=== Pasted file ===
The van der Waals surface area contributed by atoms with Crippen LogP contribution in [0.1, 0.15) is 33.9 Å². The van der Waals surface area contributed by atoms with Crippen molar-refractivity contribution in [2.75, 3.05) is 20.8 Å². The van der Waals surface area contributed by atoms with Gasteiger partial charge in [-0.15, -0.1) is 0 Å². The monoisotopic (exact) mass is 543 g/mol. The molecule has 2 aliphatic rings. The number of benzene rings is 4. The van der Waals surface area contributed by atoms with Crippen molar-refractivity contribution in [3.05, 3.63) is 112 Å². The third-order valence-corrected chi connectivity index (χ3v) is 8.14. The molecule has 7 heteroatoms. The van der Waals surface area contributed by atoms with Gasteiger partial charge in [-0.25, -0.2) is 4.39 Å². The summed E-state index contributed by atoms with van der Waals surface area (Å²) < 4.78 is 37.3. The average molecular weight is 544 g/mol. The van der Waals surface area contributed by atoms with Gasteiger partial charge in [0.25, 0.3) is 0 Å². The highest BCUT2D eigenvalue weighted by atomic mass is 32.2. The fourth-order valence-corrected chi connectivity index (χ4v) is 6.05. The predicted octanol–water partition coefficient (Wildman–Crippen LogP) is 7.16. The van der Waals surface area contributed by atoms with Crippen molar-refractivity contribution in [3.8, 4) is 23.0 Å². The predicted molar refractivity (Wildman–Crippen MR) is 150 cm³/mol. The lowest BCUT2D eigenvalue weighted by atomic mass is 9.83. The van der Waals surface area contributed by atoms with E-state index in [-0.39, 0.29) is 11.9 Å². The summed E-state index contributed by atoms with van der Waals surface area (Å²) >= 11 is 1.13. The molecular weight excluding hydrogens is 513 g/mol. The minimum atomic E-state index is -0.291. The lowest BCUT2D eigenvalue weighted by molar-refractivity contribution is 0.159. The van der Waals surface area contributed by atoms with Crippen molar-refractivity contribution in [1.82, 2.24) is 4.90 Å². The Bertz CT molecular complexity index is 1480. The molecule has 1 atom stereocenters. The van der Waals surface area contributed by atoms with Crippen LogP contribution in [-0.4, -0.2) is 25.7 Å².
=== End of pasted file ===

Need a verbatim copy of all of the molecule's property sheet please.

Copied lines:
The van der Waals surface area contributed by atoms with Crippen LogP contribution in [0.1, 0.15) is 33.9 Å². The van der Waals surface area contributed by atoms with Crippen molar-refractivity contribution in [2.75, 3.05) is 20.8 Å². The van der Waals surface area contributed by atoms with Gasteiger partial charge in [-0.15, -0.1) is 0 Å². The monoisotopic (exact) mass is 543 g/mol. The molecule has 2 aliphatic rings. The number of benzene rings is 4. The van der Waals surface area contributed by atoms with Crippen molar-refractivity contribution in [3.05, 3.63) is 112 Å². The third-order valence-corrected chi connectivity index (χ3v) is 8.14. The molecule has 7 heteroatoms. The van der Waals surface area contributed by atoms with Gasteiger partial charge in [-0.25, -0.2) is 4.39 Å². The summed E-state index contributed by atoms with van der Waals surface area (Å²) < 4.78 is 37.3. The average molecular weight is 544 g/mol. The van der Waals surface area contributed by atoms with Gasteiger partial charge in [0.25, 0.3) is 0 Å². The highest BCUT2D eigenvalue weighted by atomic mass is 32.2. The fourth-order valence-corrected chi connectivity index (χ4v) is 6.05. The predicted octanol–water partition coefficient (Wildman–Crippen LogP) is 7.16. The van der Waals surface area contributed by atoms with Crippen molar-refractivity contribution in [3.8, 4) is 23.0 Å². The predicted molar refractivity (Wildman–Crippen MR) is 150 cm³/mol. The lowest BCUT2D eigenvalue weighted by atomic mass is 9.83. The van der Waals surface area contributed by atoms with E-state index in [-0.39, 0.29) is 11.9 Å². The summed E-state index contributed by atoms with van der Waals surface area (Å²) >= 11 is 1.13. The molecular weight excluding hydrogens is 513 g/mol. The minimum atomic E-state index is -0.291. The lowest BCUT2D eigenvalue weighted by molar-refractivity contribution is 0.159. The van der Waals surface area contributed by atoms with Crippen molar-refractivity contribution in [1.82, 2.24) is 4.90 Å². The Bertz CT molecular complexity index is 1480. The molecule has 1 atom stereocenters. The van der Waals surface area contributed by atoms with Crippen LogP contribution in [-0.4, -0.2) is 25.7 Å².